Challenge X

The teams in Challenge X employed many novel ideas, approaches, and technologies that (1) provided near-term and long-term solutions to significantly reduce well-to-wheel energy consumption, (2) reduce petroleum energy consumption and emissions, (3) significantly reduce criteria tailpipe and GHG emissions, and (4) increase pump-to-wheel fuel economy. All of the teams selected hybrid vehicle designs for their student-modified vehicles, spanning the gamut of parallel, through-the-road, and series hybrid electric vehicle. These vehicles employed state-of-the-art nickel metal-hydride and lithium-ion battery packs. A variety of advanced electric drive systems employed by the teams enabled the hybrid electric vehicle features, such as regenerative braking, high-load electric assist, and engine transient smoothing.

Engine selections were dominated by highly efficient diesels and turbocharged spark-ignited engines operating on biofuels such as ethanol and biodiesel. More advanced engines, such as highly diluted and boosted spark-ignition engines and hydrogen-assisted ultra-lean burn combustion strategies were also used.


  • Five teams included the use of hydrogen as a second fuel.
  • The University of California at Davis was the only team to use plug-in hybrid technology for the energy source for its Challenge X vehicle.
  • One team, the University of Waterloo, employed a fuel cell as its primary propulsion system.
  • West Virginia University and the University of Akron used ultracapacitors to source high levels of power for short periods of time and recapture energy from braking.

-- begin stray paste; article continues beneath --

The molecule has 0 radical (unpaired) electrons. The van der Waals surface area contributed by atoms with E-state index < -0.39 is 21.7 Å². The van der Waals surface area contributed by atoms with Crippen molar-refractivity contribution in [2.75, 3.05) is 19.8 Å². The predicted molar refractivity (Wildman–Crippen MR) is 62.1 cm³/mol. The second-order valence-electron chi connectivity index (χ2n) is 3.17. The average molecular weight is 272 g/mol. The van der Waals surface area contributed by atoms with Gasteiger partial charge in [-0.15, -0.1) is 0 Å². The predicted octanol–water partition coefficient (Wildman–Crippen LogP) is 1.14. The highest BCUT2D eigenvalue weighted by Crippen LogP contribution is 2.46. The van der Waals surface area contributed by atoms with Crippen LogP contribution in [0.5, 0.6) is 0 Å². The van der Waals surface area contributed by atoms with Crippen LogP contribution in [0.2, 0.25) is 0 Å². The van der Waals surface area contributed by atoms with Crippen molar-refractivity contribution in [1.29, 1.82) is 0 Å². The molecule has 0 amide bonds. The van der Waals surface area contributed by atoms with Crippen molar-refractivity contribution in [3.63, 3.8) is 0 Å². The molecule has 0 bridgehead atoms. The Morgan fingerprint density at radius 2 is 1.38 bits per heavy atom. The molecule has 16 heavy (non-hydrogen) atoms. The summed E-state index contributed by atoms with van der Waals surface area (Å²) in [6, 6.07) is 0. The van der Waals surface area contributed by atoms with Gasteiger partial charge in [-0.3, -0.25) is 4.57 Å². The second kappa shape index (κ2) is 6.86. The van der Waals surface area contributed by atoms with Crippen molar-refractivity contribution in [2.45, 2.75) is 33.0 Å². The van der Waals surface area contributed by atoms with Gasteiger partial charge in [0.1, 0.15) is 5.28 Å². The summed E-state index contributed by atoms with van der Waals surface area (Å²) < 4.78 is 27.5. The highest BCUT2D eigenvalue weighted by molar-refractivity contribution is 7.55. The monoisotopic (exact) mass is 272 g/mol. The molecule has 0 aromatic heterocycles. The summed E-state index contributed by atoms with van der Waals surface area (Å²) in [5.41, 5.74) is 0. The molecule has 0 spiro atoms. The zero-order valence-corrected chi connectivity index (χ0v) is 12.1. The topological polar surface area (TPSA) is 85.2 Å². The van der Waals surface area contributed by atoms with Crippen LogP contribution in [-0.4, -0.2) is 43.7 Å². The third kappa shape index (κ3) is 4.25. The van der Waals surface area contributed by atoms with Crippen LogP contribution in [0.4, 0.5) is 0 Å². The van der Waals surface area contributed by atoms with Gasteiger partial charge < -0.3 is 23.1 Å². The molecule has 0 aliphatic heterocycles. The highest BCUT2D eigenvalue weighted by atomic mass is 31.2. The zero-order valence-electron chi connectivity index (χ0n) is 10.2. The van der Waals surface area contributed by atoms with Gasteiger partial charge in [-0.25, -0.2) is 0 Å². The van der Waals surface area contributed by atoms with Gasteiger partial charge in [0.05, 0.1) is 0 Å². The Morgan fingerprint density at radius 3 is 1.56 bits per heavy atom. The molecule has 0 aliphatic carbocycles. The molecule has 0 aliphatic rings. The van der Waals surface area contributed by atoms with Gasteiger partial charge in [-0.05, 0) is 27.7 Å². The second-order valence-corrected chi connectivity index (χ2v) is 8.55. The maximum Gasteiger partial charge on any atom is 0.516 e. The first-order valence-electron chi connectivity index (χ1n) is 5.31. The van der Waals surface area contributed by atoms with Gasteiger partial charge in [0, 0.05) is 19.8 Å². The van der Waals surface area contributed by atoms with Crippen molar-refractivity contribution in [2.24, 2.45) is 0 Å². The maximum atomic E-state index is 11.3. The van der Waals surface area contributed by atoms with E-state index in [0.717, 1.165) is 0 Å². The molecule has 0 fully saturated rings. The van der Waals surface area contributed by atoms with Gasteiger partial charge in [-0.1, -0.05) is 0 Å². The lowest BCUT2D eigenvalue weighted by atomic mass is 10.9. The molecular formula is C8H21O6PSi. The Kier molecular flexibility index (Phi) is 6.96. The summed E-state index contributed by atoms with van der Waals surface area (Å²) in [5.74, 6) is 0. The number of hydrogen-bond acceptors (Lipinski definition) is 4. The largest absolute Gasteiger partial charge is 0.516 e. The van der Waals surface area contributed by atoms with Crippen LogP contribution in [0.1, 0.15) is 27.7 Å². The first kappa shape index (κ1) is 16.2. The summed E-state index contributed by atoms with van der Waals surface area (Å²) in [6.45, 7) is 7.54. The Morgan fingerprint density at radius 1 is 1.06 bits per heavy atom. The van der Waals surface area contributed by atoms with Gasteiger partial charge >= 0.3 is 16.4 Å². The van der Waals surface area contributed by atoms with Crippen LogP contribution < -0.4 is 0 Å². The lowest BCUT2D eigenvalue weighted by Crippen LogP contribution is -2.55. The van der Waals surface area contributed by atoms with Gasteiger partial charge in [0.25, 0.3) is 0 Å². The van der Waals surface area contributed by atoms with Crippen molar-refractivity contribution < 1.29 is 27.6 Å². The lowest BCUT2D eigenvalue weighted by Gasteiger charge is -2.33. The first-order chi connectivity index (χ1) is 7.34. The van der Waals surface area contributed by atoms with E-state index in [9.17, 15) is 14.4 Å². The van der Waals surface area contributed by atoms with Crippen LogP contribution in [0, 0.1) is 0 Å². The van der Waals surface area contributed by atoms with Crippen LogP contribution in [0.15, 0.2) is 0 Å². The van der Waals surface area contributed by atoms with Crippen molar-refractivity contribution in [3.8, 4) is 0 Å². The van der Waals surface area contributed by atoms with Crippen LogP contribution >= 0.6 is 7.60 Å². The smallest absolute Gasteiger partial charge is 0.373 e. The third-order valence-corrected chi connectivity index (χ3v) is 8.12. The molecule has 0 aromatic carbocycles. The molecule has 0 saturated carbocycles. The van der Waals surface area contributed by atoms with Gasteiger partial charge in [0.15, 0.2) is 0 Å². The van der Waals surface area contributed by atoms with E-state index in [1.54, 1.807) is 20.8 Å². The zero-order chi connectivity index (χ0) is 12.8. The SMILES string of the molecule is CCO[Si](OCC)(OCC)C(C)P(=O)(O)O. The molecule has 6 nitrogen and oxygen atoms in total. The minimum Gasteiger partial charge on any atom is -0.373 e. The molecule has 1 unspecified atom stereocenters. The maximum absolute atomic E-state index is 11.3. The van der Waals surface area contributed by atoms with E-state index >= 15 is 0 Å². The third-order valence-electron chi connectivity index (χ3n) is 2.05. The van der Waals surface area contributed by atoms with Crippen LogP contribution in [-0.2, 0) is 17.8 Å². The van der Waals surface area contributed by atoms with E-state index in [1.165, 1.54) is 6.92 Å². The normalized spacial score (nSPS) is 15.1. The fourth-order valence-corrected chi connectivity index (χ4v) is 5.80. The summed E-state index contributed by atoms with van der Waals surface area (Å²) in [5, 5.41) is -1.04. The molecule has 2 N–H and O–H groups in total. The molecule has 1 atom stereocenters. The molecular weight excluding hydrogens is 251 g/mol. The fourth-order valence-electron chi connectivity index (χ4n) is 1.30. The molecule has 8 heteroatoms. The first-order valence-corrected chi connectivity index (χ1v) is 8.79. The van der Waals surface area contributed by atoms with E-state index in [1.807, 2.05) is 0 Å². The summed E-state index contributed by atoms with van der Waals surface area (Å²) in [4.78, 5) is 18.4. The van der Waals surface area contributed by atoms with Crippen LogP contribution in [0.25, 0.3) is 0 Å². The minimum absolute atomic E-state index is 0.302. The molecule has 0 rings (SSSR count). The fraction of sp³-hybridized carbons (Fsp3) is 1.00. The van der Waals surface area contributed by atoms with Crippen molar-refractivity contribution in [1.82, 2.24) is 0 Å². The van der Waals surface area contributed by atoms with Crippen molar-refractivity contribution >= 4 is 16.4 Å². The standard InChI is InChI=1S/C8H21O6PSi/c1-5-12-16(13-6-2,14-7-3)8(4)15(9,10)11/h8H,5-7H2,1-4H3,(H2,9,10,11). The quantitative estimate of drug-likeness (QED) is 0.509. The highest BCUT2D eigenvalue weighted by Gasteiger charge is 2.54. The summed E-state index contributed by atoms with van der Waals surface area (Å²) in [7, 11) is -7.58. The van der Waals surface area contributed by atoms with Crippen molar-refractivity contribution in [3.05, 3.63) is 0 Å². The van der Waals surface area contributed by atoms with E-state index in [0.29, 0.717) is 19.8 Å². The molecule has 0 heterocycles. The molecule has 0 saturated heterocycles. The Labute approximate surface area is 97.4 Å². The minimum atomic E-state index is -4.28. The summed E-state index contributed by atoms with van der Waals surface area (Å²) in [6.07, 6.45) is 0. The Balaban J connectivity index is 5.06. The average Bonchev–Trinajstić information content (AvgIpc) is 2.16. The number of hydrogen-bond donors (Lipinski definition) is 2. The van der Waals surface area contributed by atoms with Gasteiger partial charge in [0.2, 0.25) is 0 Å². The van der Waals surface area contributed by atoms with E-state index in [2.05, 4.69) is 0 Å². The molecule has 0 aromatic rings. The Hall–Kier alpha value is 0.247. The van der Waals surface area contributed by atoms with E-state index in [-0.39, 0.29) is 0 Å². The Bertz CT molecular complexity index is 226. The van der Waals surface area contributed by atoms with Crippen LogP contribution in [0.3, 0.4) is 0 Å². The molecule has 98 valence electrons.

• Several teams used the auxiliary power units from fuel cells to power air conditioning and other parasitic loads to aid in HEV propulsion.
  • Mississippi State University had a 48% improvement in fuel economy in Year Two.
  • Five teams, including Ohio State University and Virginia Tech, used belt alternator/starter technology for an electric performance assist in their vehicles.
  • University of Waterloo posted zero emissions in Year Four.
  • Utilizing Argonne National Laboratory’s GREET model, University of Wisconsin-Madison team demonstrated a 52% reduction in GHG emissions relative to production counterpart in 2007.
  • In Year Two, Virginia Tech achieved the lowest well-to-wheel petroleum energy usage, reducing its vehicle’s petroleum use by 77%.
  • Fourteen of the 17 vehicles were able to reduce greenhouse gas emissions in Year Two.
  • In Year Three, Penn State achieved 0.06 g/mi NOx emissions utilizing a downsized diesel engine and a Urea injection system (< Tier 2 Bin 5).
  • In 2008, Mississippi State University’s ¼ mile acceleration time was 1.6 seconds less than the production vehicle.
  • University of Waterloo competed successfully in every event as a fully functional fuel cell vehicle – a first for a fuel cell vehicle in advanced technology vehicle competitions.
  • The first ‘Outstanding Women in Engineering’ award was introduced in 2006.
  • University of Tulsa decreased well-to-wheel greenhouse gases by 41% in 2008.
  • 15 vehicles completed the 328 mile Road Rally in Year Four.
  • During the final year, Texas Tech achieved a 74% reduction in Petroleum Energy Use
  • The University of Texas at Austin was one of the first teams to include MP3 and GPS connectivity into their student-designed vehicle in 2008.